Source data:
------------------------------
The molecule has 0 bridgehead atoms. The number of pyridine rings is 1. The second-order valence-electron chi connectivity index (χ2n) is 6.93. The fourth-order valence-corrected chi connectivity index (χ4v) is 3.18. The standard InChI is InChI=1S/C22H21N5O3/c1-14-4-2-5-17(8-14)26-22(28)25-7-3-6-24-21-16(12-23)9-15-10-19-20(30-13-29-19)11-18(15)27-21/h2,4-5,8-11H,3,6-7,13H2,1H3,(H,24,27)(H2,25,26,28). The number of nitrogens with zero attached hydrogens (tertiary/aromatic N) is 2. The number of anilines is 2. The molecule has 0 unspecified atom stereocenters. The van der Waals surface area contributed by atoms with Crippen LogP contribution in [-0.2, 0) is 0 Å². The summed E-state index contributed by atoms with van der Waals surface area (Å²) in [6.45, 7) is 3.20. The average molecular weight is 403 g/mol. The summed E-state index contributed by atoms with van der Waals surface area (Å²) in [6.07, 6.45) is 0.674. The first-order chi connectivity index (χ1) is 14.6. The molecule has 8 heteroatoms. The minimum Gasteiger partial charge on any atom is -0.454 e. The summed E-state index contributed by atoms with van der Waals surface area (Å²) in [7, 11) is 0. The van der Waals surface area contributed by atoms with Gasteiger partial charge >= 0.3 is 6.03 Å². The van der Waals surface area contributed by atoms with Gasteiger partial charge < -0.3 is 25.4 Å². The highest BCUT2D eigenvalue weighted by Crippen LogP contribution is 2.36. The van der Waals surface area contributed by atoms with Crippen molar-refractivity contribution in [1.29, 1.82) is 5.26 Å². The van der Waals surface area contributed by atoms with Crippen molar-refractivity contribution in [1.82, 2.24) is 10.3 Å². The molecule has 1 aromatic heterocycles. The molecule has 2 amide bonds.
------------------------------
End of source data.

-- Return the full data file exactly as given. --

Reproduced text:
The molecule has 0 bridgehead atoms. The number of pyridine rings is 1. The second-order valence-electron chi connectivity index (χ2n) is 6.93. The fourth-order valence-corrected chi connectivity index (χ4v) is 3.18. The standard InChI is InChI=1S/C22H21N5O3/c1-14-4-2-5-17(8-14)26-22(28)25-7-3-6-24-21-16(12-23)9-15-10-19-20(30-13-29-19)11-18(15)27-21/h2,4-5,8-11H,3,6-7,13H2,1H3,(H,24,27)(H2,25,26,28). The number of nitrogens with zero attached hydrogens (tertiary/aromatic N) is 2. The number of anilines is 2. The molecule has 0 unspecified atom stereocenters. The van der Waals surface area contributed by atoms with Crippen LogP contribution in [-0.2, 0) is 0 Å². The summed E-state index contributed by atoms with van der Waals surface area (Å²) in [6.45, 7) is 3.20. The average molecular weight is 403 g/mol. The summed E-state index contributed by atoms with van der Waals surface area (Å²) in [6.07, 6.45) is 0.674. The first-order chi connectivity index (χ1) is 14.6. The molecule has 8 heteroatoms. The minimum Gasteiger partial charge on any atom is -0.454 e. The summed E-state index contributed by atoms with van der Waals surface area (Å²) in [7, 11) is 0. The van der Waals surface area contributed by atoms with Gasteiger partial charge >= 0.3 is 6.03 Å². The van der Waals surface area contributed by atoms with Gasteiger partial charge < -0.3 is 25.4 Å². The highest BCUT2D eigenvalue weighted by Crippen LogP contribution is 2.36. The van der Waals surface area contributed by atoms with Crippen molar-refractivity contribution in [1.29, 1.82) is 5.26 Å². The van der Waals surface area contributed by atoms with Crippen molar-refractivity contribution in [1.82, 2.24) is 10.3 Å². The molecule has 1 aromatic heterocycles. The molecule has 2 amide bonds.